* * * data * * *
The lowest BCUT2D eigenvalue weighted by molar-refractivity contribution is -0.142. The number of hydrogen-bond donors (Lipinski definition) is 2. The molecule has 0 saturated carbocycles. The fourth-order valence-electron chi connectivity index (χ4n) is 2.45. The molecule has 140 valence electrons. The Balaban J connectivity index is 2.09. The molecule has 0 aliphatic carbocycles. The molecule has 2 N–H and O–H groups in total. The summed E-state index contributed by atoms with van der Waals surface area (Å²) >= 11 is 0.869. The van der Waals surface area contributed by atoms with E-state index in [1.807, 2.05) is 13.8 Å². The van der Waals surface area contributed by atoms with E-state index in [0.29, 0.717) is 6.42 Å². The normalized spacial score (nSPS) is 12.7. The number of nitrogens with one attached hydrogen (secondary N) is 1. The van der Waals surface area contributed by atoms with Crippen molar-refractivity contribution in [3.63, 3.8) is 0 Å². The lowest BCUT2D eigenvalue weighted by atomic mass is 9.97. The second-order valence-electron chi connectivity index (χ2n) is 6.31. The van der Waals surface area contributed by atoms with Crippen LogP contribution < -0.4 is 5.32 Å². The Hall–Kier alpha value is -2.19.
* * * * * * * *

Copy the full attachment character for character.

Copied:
The lowest BCUT2D eigenvalue weighted by molar-refractivity contribution is -0.142. The number of hydrogen-bond donors (Lipinski definition) is 2. The molecule has 0 saturated carbocycles. The fourth-order valence-electron chi connectivity index (χ4n) is 2.45. The molecule has 140 valence electrons. The Balaban J connectivity index is 2.09. The molecule has 0 aliphatic carbocycles. The molecule has 2 N–H and O–H groups in total. The summed E-state index contributed by atoms with van der Waals surface area (Å²) >= 11 is 0.869. The van der Waals surface area contributed by atoms with E-state index in [1.807, 2.05) is 13.8 Å². The van der Waals surface area contributed by atoms with E-state index in [0.29, 0.717) is 6.42 Å². The normalized spacial score (nSPS) is 12.7. The number of nitrogens with one attached hydrogen (secondary N) is 1. The van der Waals surface area contributed by atoms with Crippen molar-refractivity contribution in [3.63, 3.8) is 0 Å². The lowest BCUT2D eigenvalue weighted by atomic mass is 9.97. The second-order valence-electron chi connectivity index (χ2n) is 6.31. The van der Waals surface area contributed by atoms with Crippen LogP contribution < -0.4 is 5.32 Å². The Hall–Kier alpha value is -2.19.